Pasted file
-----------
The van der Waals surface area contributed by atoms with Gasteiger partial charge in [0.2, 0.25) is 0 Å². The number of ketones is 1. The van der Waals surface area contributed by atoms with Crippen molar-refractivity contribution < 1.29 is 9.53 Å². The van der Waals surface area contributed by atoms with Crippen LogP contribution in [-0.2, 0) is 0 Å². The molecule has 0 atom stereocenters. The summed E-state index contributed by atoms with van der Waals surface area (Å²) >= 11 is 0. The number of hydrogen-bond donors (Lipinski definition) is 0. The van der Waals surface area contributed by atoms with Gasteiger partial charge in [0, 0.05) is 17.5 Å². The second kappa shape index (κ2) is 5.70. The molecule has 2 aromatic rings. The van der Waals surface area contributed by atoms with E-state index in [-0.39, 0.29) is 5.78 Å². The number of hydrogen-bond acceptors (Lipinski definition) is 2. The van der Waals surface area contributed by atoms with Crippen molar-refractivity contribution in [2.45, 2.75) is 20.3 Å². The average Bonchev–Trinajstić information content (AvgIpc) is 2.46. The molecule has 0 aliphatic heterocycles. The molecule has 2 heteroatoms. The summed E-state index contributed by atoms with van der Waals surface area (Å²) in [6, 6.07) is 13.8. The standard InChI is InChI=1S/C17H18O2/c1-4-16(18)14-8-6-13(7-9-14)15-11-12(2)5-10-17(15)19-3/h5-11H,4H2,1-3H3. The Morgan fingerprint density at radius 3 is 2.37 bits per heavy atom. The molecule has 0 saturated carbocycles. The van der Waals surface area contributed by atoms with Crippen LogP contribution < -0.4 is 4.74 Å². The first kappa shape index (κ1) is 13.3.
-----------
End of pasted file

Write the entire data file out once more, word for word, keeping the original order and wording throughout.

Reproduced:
The van der Waals surface area contributed by atoms with Gasteiger partial charge in [0.2, 0.25) is 0 Å². The number of ketones is 1. The van der Waals surface area contributed by atoms with Crippen molar-refractivity contribution < 1.29 is 9.53 Å². The van der Waals surface area contributed by atoms with Crippen LogP contribution in [-0.2, 0) is 0 Å². The molecule has 0 atom stereocenters. The summed E-state index contributed by atoms with van der Waals surface area (Å²) >= 11 is 0. The number of hydrogen-bond donors (Lipinski definition) is 0. The van der Waals surface area contributed by atoms with Gasteiger partial charge in [0, 0.05) is 17.5 Å². The second kappa shape index (κ2) is 5.70. The molecule has 2 aromatic rings. The van der Waals surface area contributed by atoms with E-state index in [-0.39, 0.29) is 5.78 Å². The number of hydrogen-bond acceptors (Lipinski definition) is 2. The van der Waals surface area contributed by atoms with Crippen molar-refractivity contribution in [2.45, 2.75) is 20.3 Å². The average Bonchev–Trinajstić information content (AvgIpc) is 2.46. The molecule has 0 aliphatic heterocycles. The molecule has 2 heteroatoms. The summed E-state index contributed by atoms with van der Waals surface area (Å²) in [6, 6.07) is 13.8. The standard InChI is InChI=1S/C17H18O2/c1-4-16(18)14-8-6-13(7-9-14)15-11-12(2)5-10-17(15)19-3/h5-11H,4H2,1-3H3. The Morgan fingerprint density at radius 3 is 2.37 bits per heavy atom. The molecule has 0 saturated carbocycles. The van der Waals surface area contributed by atoms with Crippen LogP contribution < -0.4 is 4.74 Å². The first kappa shape index (κ1) is 13.3.